FARMERSBURG, Ind. (WTWO/WAWV) — Have you ever wondered how secure your vote is?
With March primaries quickly approaching in Illinois, and Indiana primaries coming in May, election security is a topic of conversation for many voters.
In a recent AP poll, 50% of Americans said they’re “extremely concerned” about voting systems being hacked.
FBI Cybersquad Special Agent Michael Alford said that level of concern is not necessary.
“The votes on Election Day themselves are relatively safe,” Alford noted.
On the other hand, ISU Instructor of Criminology and Security Studies William Mackey said hacking voting machines has been easily accomplished in the past at DefCon hacking conferences.
“Last year, we had an 11-year-old be able to access one of the voting machines and change the vote in less than 10 minutes,” Mackey said.
One source of concern for voting machine hacking comes from the concept of modems going “online” and being susceptible to interference through the Internet.
“Independent cyber-security researchers found that there was at least 35 voting systems in the short time that they looked that were connected online and thus gave them access to the vote,” Mackey said.
Alford said there is sometimes a brief connection to relay vote information to the Secretary of State, but that most of Indiana’s data is handled through a transfer of USB drives.
“Here in Indiana, I know a lot of the voting machines are handled by the Secretary of State’s office and the county clerks,” Alford said, “From what we know here in our office, it’s primarily, machines can connect to the Internet but they typically don’t.”
Prof. Mackey explains the need for cyber-security training and funding in Indiana:
In October 2019, SOS Connie Lawson and several State Election Commission members became defendants in a federal lawsuit seeking changes in the use of direct recording electronic voting machines (DREs) which the plaintiffs claim provide no voter-verifiable paper trail. The lawsuit cites concerns from the United States Select Committee on Intelligence.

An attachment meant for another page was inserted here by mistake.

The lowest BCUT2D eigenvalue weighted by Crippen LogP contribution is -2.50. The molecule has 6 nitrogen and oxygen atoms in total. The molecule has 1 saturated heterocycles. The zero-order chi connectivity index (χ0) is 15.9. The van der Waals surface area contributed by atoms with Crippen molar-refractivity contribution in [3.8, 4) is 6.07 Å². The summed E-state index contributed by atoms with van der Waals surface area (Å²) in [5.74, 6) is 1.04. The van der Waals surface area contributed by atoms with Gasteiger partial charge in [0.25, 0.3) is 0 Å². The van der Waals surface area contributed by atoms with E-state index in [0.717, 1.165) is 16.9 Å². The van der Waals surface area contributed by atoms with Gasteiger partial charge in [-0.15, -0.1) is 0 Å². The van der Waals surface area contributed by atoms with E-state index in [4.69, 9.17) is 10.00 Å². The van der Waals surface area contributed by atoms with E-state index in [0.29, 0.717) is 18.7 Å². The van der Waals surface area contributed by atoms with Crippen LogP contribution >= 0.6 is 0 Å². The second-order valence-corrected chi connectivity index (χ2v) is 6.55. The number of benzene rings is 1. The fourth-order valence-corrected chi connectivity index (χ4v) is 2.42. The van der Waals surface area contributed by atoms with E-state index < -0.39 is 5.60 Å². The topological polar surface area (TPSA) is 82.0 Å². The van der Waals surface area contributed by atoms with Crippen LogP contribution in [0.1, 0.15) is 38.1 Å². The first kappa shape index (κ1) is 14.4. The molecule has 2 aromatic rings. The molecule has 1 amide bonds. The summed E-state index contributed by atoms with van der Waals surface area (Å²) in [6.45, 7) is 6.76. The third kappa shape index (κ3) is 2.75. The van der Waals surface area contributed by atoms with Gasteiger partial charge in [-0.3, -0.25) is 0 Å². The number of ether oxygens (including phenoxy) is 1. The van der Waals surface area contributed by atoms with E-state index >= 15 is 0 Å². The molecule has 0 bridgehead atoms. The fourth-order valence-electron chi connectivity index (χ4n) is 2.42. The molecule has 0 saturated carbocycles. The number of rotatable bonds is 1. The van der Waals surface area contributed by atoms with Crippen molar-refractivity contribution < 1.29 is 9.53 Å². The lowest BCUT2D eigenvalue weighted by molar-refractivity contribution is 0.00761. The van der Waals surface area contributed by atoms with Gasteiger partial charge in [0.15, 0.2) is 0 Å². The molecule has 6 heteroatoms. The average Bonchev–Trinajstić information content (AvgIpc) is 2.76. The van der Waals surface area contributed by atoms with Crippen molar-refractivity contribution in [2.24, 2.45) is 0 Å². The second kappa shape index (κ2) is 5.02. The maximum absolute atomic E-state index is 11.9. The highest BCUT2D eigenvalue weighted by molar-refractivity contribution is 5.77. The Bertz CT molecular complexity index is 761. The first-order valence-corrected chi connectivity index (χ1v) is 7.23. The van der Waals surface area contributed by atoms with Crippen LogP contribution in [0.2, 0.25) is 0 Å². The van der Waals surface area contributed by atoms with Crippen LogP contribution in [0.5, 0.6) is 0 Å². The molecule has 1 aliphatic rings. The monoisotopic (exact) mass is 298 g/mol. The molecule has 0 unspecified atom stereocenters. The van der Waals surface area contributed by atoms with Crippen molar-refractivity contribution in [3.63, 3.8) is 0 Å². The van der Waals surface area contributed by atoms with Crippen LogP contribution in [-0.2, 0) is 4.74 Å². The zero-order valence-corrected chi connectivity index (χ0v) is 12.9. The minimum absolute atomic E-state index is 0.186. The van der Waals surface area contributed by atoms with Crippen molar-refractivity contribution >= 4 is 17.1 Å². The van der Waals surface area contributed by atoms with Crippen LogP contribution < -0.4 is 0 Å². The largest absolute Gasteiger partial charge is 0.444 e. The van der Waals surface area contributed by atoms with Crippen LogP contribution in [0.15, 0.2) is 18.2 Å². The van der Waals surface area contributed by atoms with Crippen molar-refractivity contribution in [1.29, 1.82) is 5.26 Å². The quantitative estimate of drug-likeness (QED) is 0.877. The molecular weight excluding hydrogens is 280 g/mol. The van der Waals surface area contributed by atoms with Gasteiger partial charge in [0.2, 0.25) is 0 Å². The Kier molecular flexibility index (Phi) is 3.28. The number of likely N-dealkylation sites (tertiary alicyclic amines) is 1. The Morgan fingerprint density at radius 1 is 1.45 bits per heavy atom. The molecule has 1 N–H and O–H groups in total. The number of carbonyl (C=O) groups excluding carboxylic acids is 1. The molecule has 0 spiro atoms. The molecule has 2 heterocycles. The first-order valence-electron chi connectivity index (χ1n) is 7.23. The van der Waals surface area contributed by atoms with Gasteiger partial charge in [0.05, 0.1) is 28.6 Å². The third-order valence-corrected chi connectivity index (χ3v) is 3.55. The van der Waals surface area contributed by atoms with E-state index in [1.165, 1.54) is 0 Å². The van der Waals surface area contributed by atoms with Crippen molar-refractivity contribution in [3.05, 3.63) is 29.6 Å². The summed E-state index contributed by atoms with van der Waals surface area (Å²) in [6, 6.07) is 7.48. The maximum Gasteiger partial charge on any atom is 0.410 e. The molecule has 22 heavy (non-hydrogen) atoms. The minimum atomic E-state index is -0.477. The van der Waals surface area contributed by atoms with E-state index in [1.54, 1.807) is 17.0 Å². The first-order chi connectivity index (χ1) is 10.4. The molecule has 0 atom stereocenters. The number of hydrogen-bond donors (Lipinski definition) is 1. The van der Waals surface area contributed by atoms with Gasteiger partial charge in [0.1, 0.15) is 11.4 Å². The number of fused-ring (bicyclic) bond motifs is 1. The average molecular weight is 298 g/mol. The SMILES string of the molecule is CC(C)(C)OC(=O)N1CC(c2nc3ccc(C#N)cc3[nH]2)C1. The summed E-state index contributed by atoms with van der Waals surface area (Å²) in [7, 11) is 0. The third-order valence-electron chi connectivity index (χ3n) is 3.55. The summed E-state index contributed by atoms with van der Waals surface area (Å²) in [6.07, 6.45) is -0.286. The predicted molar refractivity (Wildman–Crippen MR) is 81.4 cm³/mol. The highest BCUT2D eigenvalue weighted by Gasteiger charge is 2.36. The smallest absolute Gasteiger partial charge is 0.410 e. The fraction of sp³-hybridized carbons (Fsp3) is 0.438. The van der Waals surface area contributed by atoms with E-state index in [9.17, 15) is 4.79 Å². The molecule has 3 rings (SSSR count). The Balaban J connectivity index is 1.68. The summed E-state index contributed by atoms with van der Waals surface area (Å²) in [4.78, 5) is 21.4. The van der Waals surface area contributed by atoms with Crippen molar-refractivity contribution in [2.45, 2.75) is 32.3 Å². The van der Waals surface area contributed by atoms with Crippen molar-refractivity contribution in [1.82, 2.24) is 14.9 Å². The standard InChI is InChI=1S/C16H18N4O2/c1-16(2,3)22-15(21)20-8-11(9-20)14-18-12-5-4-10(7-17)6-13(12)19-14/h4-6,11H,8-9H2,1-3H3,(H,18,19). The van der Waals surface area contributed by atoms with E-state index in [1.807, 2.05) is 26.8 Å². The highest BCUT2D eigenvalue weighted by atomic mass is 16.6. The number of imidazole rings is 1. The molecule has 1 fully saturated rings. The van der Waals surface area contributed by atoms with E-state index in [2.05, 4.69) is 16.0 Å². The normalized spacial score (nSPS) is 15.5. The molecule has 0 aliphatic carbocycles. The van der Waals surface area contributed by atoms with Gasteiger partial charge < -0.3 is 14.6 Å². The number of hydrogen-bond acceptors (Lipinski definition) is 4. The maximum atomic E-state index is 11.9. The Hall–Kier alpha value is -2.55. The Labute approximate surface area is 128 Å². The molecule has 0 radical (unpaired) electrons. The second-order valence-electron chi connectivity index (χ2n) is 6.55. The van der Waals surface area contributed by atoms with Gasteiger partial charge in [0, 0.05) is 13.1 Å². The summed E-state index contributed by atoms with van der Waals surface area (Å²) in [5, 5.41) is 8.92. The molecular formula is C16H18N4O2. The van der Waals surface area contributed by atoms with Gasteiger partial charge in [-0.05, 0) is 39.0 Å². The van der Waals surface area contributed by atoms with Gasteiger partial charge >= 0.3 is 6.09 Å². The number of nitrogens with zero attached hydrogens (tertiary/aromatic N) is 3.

State data shows six Indiana counties here in the Wabash Valley use only DREs. SOS Communications Director Valerie Warycha said the office doesn’t comment on pending litigation, but she did point out that the counties in Indiana using MicroVote DREs have an option to add voter verifiable paper trails. Warycha added that the state is paying for 10% of the machines to get a VVPAT.
Alford stressed that the chances for machine hacking are low in Indiana.
“Most of the attacks that we’re aware of based on security researchers, you have to have physical proximity or access to the device, so there’s very little chance of somebody being able to hack in and actually modify votes,” he said.
Mackey agrees machines aren’t the biggest concern in election security.
“People are much more vulnerable than machines in an election,” Mackey said.
Prof. Bergbower shares a historical example of election interference:
The issue of misinformation isn’t new.
“The information environment has always been corrupted by interested parties,” ISU Assoc. Professor of Political Science Matt Bergbower said. “Before the Internet, we would have pamphlets and people on the side of the curb handing out information that may not be the most accurate.”
But we now live in a society that prioritizes technology and the immediate gratification that comes with using it. Unfortunately, technology and the Internet have taken hacking and misinformation to the next level.
“There’s an opportunity for them to target these entities, like Facebook and Twitter,” Bergbower said, “So they can create these accounts and disseminate information and it’s the Wild Wild West, right? The rules don’t apply.”
And when rules are cast aside in a process like an election, disarray can set in quickly, as Americans saw happen after the 2016 election as rumors of foreign interference swirled around media headlines and social circles.
“If you can get enough people on either side of the aisle to question the legitimacy of the vote, then no matter who wins, there’s going to be some sort of chaos,” Mackey said.
Prof. Bergbower shares some solutions to the issue of misinformation:
Law enforcement agents take election crimes seriously, enforcing strict penalties for election interference or misconduct.
“There are severe penalties,” FBI Special Agent Ben LaBuz said, “Penalties that would carry potential federal prison time for attempting to hack a voter registration site, to deny services, and even to stuff ballot boxes or illegally register voters.”
But the FBI is prohibited from being armed at polling locations on Election Day, which means they have to leave the process to county officials and responsible voters, and take over investigations after the votes are cast.
Regardless of the kind, once interference happens, it can create a ripple effect.
“And that effect is a little more distrust in the election process,” Bergbower said. “And that’s dangerous.”